Also, remember the following: No one really wants to watch your video anyway. Life’s too short. But they might just put your audio recording on their iPod and give it a listen during their morning jog.

So I advise people to focus on what’s really important, and aim for a decent audio recording instead.

The advantages of focusing on audio are manifold. Audio tools are cheaper than video. Working with audio is easier, both in production and post-production. Moving audio around is easier. You can buy a Zoom H2 Handy Recorder for about $140, and you will have a recording device that is easy to use and produces really good recordings in the form of digital files which you can transfer to your computer via USB.

Perhaps most important of all, audio is doable.

So: forget the video, and focus on the audio; you might actually get a quality product.

Dear Netflix

Dear Netflix,

After many years of loyal patronage, I will be canceling my Netflix membership at the end of December.

As we’ve shared so many delightful years together I thought you deserved an explanation, so I’m writing this letter to spell it all out for you.

I’ve been with you from almost the beginning. I think we first subscribed in 2000 or 2001. We took a break after our DVD player went on the fritz, but we reactivated in 2004 and embarked on a mad alphabetical odyssey, watching almost 300 movies I’d always wanted to see. I reviewed them all on my blog. When we finally finished the list three years later, we started all over again with another alphabetical list, which took us a mere thirteen months to complete. Since then, parental responsibilities have cut into our movie viewing time, and the alphabetical approach has broken down, but we’ve continued to enjoy the service.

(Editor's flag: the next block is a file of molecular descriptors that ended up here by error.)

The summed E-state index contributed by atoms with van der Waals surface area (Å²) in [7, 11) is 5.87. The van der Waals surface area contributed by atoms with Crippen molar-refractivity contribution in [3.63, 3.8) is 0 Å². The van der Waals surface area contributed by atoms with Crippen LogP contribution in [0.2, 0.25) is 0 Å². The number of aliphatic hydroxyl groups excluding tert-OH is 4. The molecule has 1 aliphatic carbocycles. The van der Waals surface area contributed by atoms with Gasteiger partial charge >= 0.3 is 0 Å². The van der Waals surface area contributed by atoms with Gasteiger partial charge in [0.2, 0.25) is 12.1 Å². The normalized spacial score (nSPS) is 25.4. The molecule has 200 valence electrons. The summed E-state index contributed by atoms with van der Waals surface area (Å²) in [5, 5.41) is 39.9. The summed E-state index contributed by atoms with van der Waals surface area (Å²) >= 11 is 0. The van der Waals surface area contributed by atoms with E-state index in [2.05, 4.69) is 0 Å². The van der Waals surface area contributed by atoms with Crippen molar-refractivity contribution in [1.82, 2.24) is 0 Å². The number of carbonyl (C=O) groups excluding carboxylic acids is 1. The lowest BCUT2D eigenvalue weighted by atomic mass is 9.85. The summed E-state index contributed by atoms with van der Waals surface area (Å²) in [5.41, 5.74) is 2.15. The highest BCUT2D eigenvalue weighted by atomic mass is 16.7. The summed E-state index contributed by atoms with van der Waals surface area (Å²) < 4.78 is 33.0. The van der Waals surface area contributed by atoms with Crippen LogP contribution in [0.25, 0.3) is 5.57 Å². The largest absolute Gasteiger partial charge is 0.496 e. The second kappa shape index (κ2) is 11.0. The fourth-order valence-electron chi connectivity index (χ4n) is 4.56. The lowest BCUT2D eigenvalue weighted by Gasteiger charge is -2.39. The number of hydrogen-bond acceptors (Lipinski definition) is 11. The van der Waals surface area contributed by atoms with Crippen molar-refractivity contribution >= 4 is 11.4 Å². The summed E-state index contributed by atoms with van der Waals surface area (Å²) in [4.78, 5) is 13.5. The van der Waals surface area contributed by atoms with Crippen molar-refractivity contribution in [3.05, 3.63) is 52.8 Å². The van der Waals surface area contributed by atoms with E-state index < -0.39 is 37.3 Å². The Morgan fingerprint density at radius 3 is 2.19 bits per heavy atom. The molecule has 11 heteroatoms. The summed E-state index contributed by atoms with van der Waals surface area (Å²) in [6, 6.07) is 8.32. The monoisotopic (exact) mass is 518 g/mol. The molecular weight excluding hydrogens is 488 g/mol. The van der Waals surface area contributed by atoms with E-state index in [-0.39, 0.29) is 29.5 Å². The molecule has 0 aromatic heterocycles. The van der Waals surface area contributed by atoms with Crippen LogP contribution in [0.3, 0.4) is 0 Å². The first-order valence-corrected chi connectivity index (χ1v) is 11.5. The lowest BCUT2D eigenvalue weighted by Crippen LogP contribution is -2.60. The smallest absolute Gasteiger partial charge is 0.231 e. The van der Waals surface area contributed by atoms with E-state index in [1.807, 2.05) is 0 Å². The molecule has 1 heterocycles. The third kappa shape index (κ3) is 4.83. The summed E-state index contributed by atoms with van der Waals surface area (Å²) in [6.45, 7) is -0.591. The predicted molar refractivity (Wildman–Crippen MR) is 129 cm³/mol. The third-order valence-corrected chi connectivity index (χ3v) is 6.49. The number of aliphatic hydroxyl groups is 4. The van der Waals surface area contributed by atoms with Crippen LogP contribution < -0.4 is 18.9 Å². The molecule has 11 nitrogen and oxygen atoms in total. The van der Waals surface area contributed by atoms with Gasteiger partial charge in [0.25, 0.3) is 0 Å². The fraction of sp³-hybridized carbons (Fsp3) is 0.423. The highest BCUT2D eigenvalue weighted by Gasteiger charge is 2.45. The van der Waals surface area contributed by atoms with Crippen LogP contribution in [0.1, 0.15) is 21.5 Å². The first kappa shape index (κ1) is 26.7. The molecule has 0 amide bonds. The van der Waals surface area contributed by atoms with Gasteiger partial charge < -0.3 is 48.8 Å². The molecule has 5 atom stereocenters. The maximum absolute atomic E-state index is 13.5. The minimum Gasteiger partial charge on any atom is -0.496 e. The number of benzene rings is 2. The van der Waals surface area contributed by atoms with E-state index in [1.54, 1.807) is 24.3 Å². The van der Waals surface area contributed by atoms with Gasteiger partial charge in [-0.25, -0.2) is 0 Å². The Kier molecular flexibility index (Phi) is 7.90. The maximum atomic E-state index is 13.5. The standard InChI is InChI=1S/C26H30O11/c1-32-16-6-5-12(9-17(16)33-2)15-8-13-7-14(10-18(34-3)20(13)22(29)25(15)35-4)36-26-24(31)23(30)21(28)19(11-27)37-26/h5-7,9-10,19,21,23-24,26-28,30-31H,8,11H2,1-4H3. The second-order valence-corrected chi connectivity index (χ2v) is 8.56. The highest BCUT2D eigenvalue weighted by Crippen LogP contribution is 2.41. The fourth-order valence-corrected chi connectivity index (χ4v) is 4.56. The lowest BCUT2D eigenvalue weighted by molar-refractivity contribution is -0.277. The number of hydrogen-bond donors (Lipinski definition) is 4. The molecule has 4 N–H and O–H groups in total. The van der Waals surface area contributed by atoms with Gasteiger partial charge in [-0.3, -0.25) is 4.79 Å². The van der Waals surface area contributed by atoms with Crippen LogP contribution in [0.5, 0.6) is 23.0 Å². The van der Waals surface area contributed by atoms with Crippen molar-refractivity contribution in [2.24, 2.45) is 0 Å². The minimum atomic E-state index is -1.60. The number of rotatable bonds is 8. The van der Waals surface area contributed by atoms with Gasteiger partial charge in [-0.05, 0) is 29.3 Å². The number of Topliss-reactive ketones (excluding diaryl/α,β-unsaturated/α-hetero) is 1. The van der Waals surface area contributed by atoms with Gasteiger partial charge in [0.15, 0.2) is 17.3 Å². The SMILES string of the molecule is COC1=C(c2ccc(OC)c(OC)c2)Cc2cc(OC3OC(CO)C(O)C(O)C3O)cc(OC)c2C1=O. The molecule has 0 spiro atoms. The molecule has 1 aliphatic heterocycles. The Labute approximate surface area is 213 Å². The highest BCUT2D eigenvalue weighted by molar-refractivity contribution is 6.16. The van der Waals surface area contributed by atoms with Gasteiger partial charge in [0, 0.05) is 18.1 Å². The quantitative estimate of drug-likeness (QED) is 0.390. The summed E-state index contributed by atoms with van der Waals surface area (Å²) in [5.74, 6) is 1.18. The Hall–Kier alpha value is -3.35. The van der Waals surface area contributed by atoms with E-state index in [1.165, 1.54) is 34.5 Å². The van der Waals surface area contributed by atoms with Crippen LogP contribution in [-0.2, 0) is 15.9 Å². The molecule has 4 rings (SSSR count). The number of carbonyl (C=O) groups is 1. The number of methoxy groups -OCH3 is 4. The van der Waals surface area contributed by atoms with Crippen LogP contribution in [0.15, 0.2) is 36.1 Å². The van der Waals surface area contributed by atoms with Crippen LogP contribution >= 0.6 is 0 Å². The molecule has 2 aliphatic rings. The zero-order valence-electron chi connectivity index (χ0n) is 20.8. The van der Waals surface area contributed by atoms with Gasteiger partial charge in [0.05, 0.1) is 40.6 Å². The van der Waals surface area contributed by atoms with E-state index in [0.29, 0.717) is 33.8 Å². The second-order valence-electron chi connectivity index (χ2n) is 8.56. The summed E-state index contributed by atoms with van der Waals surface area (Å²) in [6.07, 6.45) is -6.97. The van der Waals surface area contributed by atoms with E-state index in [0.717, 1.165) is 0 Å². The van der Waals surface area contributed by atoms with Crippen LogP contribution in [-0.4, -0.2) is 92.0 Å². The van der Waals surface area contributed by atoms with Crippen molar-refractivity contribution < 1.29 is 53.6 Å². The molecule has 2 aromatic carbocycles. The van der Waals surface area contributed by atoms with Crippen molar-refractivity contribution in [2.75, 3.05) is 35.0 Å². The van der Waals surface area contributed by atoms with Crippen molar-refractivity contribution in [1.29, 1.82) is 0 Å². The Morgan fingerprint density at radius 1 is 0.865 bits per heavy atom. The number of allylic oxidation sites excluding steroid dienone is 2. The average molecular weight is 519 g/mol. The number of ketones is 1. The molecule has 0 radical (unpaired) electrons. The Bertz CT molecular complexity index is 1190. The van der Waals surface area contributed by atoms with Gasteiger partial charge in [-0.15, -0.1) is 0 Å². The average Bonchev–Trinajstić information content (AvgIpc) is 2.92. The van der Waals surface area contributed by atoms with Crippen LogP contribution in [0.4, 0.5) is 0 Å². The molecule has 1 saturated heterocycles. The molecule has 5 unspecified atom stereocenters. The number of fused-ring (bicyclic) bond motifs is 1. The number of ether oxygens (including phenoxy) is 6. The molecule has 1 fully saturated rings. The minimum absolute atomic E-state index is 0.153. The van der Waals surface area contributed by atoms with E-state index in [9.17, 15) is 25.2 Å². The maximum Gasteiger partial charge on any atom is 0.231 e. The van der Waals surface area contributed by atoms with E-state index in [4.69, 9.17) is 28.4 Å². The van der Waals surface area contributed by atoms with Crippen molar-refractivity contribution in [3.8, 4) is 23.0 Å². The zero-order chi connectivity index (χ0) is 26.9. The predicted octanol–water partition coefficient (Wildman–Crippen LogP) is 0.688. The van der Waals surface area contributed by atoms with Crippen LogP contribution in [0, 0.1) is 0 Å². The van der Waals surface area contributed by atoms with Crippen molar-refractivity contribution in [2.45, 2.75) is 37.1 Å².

We’ve been through some tough times together. In 2005, when our home was flooded and much of the Gulf Coast lay in ruins, I was impressed that you handled our account in a sensible and humane fashion. Not every corporate entity was so enlightened. That led me to believe that perhaps you were that most elusive of chimeras, a corporation with a conscience. But perhaps I was projecting my wishful thoughts because of all the pleasure I derived from those movies. Several recent developments have made me question your integrity.